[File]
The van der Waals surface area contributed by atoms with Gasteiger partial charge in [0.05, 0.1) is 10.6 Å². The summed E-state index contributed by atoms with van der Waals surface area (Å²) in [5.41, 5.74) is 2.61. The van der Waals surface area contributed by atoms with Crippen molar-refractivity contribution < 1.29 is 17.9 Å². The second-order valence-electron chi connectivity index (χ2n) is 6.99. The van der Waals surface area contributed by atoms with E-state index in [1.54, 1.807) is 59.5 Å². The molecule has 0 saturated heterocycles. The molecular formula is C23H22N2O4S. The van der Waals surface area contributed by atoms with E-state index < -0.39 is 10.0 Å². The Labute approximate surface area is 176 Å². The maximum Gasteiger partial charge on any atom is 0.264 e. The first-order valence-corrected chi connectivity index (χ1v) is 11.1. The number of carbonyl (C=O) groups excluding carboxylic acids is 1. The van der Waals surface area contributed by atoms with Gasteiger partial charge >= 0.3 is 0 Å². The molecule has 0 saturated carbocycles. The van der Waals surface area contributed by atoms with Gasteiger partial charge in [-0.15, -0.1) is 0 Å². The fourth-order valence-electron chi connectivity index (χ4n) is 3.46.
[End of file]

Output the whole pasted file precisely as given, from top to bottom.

The van der Waals surface area contributed by atoms with Gasteiger partial charge in [0.05, 0.1) is 10.6 Å². The summed E-state index contributed by atoms with van der Waals surface area (Å²) in [5.41, 5.74) is 2.61. The van der Waals surface area contributed by atoms with Crippen molar-refractivity contribution < 1.29 is 17.9 Å². The second-order valence-electron chi connectivity index (χ2n) is 6.99. The van der Waals surface area contributed by atoms with E-state index in [1.54, 1.807) is 59.5 Å². The molecule has 0 saturated heterocycles. The molecular formula is C23H22N2O4S. The van der Waals surface area contributed by atoms with E-state index < -0.39 is 10.0 Å². The Labute approximate surface area is 176 Å². The maximum Gasteiger partial charge on any atom is 0.264 e. The first-order valence-corrected chi connectivity index (χ1v) is 11.1. The number of carbonyl (C=O) groups excluding carboxylic acids is 1. The van der Waals surface area contributed by atoms with Gasteiger partial charge >= 0.3 is 0 Å². The molecule has 0 saturated carbocycles. The van der Waals surface area contributed by atoms with Gasteiger partial charge in [-0.15, -0.1) is 0 Å². The fourth-order valence-electron chi connectivity index (χ4n) is 3.46.